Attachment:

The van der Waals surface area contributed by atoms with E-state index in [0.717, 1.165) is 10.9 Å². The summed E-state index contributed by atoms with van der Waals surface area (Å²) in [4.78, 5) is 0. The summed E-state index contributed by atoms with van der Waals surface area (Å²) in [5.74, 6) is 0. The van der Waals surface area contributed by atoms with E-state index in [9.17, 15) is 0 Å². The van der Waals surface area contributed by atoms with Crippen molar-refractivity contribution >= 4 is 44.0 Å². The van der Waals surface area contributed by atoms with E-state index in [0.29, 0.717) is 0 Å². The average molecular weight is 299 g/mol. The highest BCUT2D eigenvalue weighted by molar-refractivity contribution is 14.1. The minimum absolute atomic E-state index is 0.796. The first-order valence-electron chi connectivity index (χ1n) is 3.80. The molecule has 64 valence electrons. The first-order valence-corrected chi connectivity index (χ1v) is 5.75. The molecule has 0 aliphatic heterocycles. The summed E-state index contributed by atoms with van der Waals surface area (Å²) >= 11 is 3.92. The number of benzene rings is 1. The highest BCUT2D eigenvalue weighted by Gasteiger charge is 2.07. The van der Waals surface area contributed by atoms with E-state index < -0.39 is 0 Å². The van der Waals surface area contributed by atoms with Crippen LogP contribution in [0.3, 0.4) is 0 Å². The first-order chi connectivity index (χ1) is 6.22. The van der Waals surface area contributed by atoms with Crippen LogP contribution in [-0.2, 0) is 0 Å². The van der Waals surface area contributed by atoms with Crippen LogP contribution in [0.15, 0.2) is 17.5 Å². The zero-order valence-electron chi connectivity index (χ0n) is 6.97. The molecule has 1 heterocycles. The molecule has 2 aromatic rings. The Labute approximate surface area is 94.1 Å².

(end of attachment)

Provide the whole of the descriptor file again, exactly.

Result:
The van der Waals surface area contributed by atoms with E-state index in [0.717, 1.165) is 10.9 Å². The summed E-state index contributed by atoms with van der Waals surface area (Å²) in [4.78, 5) is 0. The summed E-state index contributed by atoms with van der Waals surface area (Å²) in [5.74, 6) is 0. The van der Waals surface area contributed by atoms with E-state index in [9.17, 15) is 0 Å². The van der Waals surface area contributed by atoms with Crippen molar-refractivity contribution >= 4 is 44.0 Å². The van der Waals surface area contributed by atoms with E-state index in [0.29, 0.717) is 0 Å². The average molecular weight is 299 g/mol. The highest BCUT2D eigenvalue weighted by molar-refractivity contribution is 14.1. The minimum absolute atomic E-state index is 0.796. The first-order valence-electron chi connectivity index (χ1n) is 3.80. The molecule has 64 valence electrons. The first-order valence-corrected chi connectivity index (χ1v) is 5.75. The molecule has 0 aliphatic heterocycles. The summed E-state index contributed by atoms with van der Waals surface area (Å²) >= 11 is 3.92. The number of benzene rings is 1. The highest BCUT2D eigenvalue weighted by Gasteiger charge is 2.07. The van der Waals surface area contributed by atoms with E-state index < -0.39 is 0 Å². The van der Waals surface area contributed by atoms with Crippen LogP contribution in [0.3, 0.4) is 0 Å². The first-order chi connectivity index (χ1) is 6.22. The van der Waals surface area contributed by atoms with Crippen LogP contribution in [-0.2, 0) is 0 Å². The van der Waals surface area contributed by atoms with Crippen LogP contribution in [0.15, 0.2) is 17.5 Å². The zero-order valence-electron chi connectivity index (χ0n) is 6.97. The molecule has 1 heterocycles. The molecule has 2 aromatic rings. The Labute approximate surface area is 94.1 Å².